On the importance of being vocal
Vocalising when you are in pain is a common behaviour. The aim of this study was to investigate whether vocalising is analgesic and if it helps to tolerate pain longer.
Fifty-five participants were included in the analysis. Under five conditions, participants were asked to place one hand in ice cold water for as long as possible while either saying ‘ow’, listening to a recording of them saying ‘ow’, listening to another person saying ‘ow;, pressing a response button, or say nothing.
Participants were able to keep their hand into painfully cold water longer when saying ‘ow’ compared to doing nothing. Pressing a response button had a similar effect but hearing someone else’s voice did not. The self-report outcome measure of pain was similar across all conditions. These results show that vocalising pain helps individuals cope with their pain longer, but that this is not only communicative. The authors suggest that motor processes contribute to this effect. They raise the potential for using vocalising in clinical settings.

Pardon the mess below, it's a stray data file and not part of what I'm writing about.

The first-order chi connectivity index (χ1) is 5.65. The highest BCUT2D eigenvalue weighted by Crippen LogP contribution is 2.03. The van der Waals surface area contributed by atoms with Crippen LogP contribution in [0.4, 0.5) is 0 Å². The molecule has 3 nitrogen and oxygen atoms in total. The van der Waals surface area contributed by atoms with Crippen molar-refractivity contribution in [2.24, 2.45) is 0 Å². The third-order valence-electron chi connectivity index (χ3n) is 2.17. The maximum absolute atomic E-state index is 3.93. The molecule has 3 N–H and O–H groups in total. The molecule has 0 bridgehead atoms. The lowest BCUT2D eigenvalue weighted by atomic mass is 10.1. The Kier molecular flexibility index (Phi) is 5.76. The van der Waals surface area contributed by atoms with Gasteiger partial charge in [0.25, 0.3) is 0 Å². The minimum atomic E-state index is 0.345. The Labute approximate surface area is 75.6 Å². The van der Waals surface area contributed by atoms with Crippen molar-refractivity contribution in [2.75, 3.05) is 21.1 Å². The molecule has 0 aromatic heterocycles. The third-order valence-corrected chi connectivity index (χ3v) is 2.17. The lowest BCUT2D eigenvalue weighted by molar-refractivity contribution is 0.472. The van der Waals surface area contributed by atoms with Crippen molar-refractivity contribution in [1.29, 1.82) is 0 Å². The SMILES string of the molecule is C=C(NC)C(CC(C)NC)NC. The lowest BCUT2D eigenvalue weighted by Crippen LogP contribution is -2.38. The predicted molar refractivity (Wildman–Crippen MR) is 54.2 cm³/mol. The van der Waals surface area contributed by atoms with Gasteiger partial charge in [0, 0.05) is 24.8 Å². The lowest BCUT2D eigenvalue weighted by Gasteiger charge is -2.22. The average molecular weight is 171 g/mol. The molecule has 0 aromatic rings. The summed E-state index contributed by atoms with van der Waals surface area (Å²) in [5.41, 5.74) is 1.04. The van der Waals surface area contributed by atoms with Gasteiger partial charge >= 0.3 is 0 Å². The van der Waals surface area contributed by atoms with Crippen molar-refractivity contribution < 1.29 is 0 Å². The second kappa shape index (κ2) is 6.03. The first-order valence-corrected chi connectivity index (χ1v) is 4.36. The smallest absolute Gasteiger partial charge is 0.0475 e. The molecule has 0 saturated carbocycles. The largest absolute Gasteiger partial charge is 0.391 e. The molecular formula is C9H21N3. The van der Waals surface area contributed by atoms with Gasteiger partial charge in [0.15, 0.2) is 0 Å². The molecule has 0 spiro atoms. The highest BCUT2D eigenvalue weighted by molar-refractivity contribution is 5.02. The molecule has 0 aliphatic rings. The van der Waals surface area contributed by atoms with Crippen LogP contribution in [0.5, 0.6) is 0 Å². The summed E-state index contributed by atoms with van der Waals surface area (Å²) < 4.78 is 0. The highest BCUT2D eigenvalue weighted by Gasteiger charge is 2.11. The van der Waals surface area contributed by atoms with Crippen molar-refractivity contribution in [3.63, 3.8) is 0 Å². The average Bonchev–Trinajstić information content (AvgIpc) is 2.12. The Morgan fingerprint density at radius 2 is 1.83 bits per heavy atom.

> From: Swee et al., J Pain (2015) (Epub ahead of print). All rights reserved to Elsevier Ltd. Click here for the Pubmed summary.